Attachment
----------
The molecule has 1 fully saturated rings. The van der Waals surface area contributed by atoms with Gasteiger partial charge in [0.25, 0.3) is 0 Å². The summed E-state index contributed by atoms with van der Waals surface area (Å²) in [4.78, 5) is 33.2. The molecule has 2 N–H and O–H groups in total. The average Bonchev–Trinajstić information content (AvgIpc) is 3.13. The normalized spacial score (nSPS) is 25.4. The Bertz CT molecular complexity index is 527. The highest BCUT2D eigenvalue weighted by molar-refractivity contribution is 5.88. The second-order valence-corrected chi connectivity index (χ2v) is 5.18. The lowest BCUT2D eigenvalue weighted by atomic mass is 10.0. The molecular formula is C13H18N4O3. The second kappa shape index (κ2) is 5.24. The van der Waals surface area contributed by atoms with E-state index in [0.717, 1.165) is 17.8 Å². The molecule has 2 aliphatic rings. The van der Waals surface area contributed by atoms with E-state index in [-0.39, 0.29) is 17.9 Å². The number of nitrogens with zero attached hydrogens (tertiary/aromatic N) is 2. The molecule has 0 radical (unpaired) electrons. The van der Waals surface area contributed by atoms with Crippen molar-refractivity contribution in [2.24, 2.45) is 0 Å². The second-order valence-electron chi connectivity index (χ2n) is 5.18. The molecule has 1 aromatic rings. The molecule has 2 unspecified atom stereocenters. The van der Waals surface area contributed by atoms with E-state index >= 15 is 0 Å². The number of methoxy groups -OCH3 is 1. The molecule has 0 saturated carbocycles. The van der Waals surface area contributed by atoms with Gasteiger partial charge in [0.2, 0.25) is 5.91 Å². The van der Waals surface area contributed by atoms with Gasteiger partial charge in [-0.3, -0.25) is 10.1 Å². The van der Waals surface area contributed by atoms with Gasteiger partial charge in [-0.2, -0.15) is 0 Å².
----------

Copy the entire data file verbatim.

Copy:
The molecule has 1 fully saturated rings. The van der Waals surface area contributed by atoms with Gasteiger partial charge in [0.25, 0.3) is 0 Å². The summed E-state index contributed by atoms with van der Waals surface area (Å²) in [4.78, 5) is 33.2. The molecule has 2 N–H and O–H groups in total. The average Bonchev–Trinajstić information content (AvgIpc) is 3.13. The normalized spacial score (nSPS) is 25.4. The Bertz CT molecular complexity index is 527. The highest BCUT2D eigenvalue weighted by molar-refractivity contribution is 5.88. The second-order valence-corrected chi connectivity index (χ2v) is 5.18. The lowest BCUT2D eigenvalue weighted by atomic mass is 10.0. The molecular formula is C13H18N4O3. The second kappa shape index (κ2) is 5.24. The van der Waals surface area contributed by atoms with E-state index in [0.717, 1.165) is 17.8 Å². The molecule has 2 aliphatic rings. The van der Waals surface area contributed by atoms with E-state index in [-0.39, 0.29) is 17.9 Å². The number of nitrogens with zero attached hydrogens (tertiary/aromatic N) is 2. The molecule has 0 radical (unpaired) electrons. The van der Waals surface area contributed by atoms with Crippen molar-refractivity contribution in [2.24, 2.45) is 0 Å². The second-order valence-electron chi connectivity index (χ2n) is 5.18. The molecule has 1 aromatic rings. The molecule has 2 unspecified atom stereocenters. The van der Waals surface area contributed by atoms with E-state index >= 15 is 0 Å². The number of methoxy groups -OCH3 is 1. The molecule has 0 saturated carbocycles. The van der Waals surface area contributed by atoms with Gasteiger partial charge in [0.2, 0.25) is 5.91 Å². The van der Waals surface area contributed by atoms with Gasteiger partial charge in [-0.3, -0.25) is 10.1 Å². The van der Waals surface area contributed by atoms with Gasteiger partial charge in [-0.2, -0.15) is 0 Å².